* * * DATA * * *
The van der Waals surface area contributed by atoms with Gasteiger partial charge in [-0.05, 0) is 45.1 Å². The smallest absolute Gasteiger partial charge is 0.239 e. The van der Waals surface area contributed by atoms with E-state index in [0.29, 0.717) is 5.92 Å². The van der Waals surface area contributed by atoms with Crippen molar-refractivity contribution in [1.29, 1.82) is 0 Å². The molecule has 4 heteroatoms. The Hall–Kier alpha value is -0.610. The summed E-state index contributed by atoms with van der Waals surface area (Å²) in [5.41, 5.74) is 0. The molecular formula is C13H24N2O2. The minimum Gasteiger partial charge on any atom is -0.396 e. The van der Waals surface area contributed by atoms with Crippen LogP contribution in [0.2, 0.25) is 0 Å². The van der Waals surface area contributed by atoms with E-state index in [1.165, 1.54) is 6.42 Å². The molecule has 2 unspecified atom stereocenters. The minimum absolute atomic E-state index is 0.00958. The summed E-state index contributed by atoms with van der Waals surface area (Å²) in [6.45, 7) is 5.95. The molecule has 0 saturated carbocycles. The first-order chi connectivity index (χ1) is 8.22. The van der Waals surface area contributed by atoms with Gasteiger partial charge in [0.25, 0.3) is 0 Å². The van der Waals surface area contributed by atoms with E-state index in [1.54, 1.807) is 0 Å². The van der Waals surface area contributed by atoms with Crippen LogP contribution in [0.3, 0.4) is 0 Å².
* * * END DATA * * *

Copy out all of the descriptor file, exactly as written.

The van der Waals surface area contributed by atoms with Gasteiger partial charge in [-0.05, 0) is 45.1 Å². The smallest absolute Gasteiger partial charge is 0.239 e. The van der Waals surface area contributed by atoms with E-state index in [0.29, 0.717) is 5.92 Å². The van der Waals surface area contributed by atoms with Crippen molar-refractivity contribution in [1.29, 1.82) is 0 Å². The molecule has 4 heteroatoms. The Hall–Kier alpha value is -0.610. The summed E-state index contributed by atoms with van der Waals surface area (Å²) in [5.41, 5.74) is 0. The molecular formula is C13H24N2O2. The minimum Gasteiger partial charge on any atom is -0.396 e. The van der Waals surface area contributed by atoms with Crippen LogP contribution in [0.2, 0.25) is 0 Å². The van der Waals surface area contributed by atoms with E-state index in [1.165, 1.54) is 6.42 Å². The molecule has 2 unspecified atom stereocenters. The minimum absolute atomic E-state index is 0.00958. The summed E-state index contributed by atoms with van der Waals surface area (Å²) in [6.45, 7) is 5.95. The molecule has 0 saturated carbocycles. The first-order chi connectivity index (χ1) is 8.22. The van der Waals surface area contributed by atoms with Gasteiger partial charge in [0.25, 0.3) is 0 Å². The van der Waals surface area contributed by atoms with E-state index in [1.54, 1.807) is 0 Å². The van der Waals surface area contributed by atoms with Crippen LogP contribution in [0.3, 0.4) is 0 Å².